Thanks - any and all - MAny years ago working in central QLD I devised an "Envenomation observation chart as I got frustrated watching nurses do the Glasgow Coma score on envenomated patients where the problem was not going to be loss of consciousness but rather paralysis, DIC and myotoxic effects.
It was frustrating watching nurses with good intentions checking the pupils for change unaware that the ability to open the eyes was more indicative of systemic envenomation.
I have to an update on my research but this is an area that has a plethora of medical reports and virtually no nursing literature to guide care.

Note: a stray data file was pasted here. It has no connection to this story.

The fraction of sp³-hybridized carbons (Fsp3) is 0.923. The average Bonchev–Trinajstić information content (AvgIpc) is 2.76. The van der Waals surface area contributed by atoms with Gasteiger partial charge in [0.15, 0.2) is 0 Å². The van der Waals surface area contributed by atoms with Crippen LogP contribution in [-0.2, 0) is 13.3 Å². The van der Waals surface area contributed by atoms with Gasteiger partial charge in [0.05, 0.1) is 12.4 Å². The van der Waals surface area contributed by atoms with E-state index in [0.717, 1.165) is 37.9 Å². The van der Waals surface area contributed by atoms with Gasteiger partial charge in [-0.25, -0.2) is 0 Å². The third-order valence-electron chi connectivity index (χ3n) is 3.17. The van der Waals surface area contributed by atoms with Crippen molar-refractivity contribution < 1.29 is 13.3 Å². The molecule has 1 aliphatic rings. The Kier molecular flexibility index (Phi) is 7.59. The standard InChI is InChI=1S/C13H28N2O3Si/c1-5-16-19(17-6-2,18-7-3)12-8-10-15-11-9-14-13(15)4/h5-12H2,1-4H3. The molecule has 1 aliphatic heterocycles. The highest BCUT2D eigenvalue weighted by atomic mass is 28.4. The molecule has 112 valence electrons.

What observations do you do?
Do you mobilize your patients before you discharge them
What discharge advice do you give the patients (apart from "don't get bitten again"
What are the common indicators of serious envenomation? With snakebite a common indicator is headache but there is no research confirming whether this is common to all envenomations or just snakebite.
I am less familiar with funnel web bite than I am with snake bite, red back and marine envenomation.
PS don't post pictures our American cousins tend to freak out when they see the size of our spiders